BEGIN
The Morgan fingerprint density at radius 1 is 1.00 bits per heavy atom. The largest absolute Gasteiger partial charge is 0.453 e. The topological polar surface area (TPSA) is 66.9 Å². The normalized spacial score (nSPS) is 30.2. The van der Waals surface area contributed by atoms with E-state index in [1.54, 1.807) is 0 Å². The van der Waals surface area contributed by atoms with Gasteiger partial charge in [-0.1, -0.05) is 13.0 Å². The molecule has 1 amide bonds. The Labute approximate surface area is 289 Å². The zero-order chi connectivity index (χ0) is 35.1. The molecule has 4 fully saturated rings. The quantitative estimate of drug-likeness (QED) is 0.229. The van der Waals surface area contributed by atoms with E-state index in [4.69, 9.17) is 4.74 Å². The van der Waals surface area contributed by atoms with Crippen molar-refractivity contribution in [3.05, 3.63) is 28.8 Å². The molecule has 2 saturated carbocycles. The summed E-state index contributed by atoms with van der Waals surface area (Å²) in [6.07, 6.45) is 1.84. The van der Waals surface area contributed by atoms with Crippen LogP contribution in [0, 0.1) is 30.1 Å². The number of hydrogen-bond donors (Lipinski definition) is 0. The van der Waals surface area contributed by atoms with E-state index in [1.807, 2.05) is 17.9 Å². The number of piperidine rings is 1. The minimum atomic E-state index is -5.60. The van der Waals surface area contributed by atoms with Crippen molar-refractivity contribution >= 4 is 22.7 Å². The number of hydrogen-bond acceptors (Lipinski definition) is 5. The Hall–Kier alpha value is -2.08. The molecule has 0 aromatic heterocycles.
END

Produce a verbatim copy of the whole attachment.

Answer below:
The Morgan fingerprint density at radius 1 is 1.00 bits per heavy atom. The largest absolute Gasteiger partial charge is 0.453 e. The topological polar surface area (TPSA) is 66.9 Å². The normalized spacial score (nSPS) is 30.2. The van der Waals surface area contributed by atoms with E-state index in [1.54, 1.807) is 0 Å². The van der Waals surface area contributed by atoms with Gasteiger partial charge in [-0.1, -0.05) is 13.0 Å². The molecule has 1 amide bonds. The Labute approximate surface area is 289 Å². The zero-order chi connectivity index (χ0) is 35.1. The molecule has 4 fully saturated rings. The quantitative estimate of drug-likeness (QED) is 0.229. The van der Waals surface area contributed by atoms with E-state index in [4.69, 9.17) is 4.74 Å². The van der Waals surface area contributed by atoms with Crippen molar-refractivity contribution in [3.05, 3.63) is 28.8 Å². The molecule has 2 saturated carbocycles. The summed E-state index contributed by atoms with van der Waals surface area (Å²) in [6.07, 6.45) is 1.84. The van der Waals surface area contributed by atoms with Crippen LogP contribution in [0, 0.1) is 30.1 Å². The number of hydrogen-bond donors (Lipinski definition) is 0. The van der Waals surface area contributed by atoms with E-state index in [1.807, 2.05) is 17.9 Å². The number of piperidine rings is 1. The minimum atomic E-state index is -5.60. The van der Waals surface area contributed by atoms with Crippen molar-refractivity contribution >= 4 is 22.7 Å². The number of hydrogen-bond acceptors (Lipinski definition) is 5. The Hall–Kier alpha value is -2.08. The molecule has 0 aromatic heterocycles.